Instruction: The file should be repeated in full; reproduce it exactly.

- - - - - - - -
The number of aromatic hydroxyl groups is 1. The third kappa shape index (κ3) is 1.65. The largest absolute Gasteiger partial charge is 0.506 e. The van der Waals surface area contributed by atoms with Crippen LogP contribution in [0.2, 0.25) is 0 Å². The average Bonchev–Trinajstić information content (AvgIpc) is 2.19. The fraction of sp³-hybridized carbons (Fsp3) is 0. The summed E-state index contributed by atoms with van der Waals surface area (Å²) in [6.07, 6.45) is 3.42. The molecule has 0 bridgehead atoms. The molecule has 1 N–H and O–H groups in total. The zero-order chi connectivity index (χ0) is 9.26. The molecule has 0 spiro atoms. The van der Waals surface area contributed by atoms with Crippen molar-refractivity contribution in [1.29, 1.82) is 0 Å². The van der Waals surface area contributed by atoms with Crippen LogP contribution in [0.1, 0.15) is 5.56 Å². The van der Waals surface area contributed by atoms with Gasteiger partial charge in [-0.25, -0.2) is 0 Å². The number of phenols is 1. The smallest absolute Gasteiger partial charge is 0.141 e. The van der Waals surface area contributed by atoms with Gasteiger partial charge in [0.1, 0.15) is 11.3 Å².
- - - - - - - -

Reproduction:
The number of aromatic hydroxyl groups is 1. The third kappa shape index (κ3) is 1.65. The largest absolute Gasteiger partial charge is 0.506 e. The van der Waals surface area contributed by atoms with Crippen LogP contribution in [0.2, 0.25) is 0 Å². The average Bonchev–Trinajstić information content (AvgIpc) is 2.19. The fraction of sp³-hybridized carbons (Fsp3) is 0. The summed E-state index contributed by atoms with van der Waals surface area (Å²) in [6.07, 6.45) is 3.42. The molecule has 0 bridgehead atoms. The molecule has 1 N–H and O–H groups in total. The zero-order chi connectivity index (χ0) is 9.26. The molecule has 0 spiro atoms. The van der Waals surface area contributed by atoms with Crippen molar-refractivity contribution in [1.29, 1.82) is 0 Å². The van der Waals surface area contributed by atoms with Crippen LogP contribution in [0.1, 0.15) is 5.56 Å². The van der Waals surface area contributed by atoms with Gasteiger partial charge in [-0.25, -0.2) is 0 Å². The number of phenols is 1. The smallest absolute Gasteiger partial charge is 0.141 e. The van der Waals surface area contributed by atoms with Gasteiger partial charge in [0.1, 0.15) is 11.3 Å².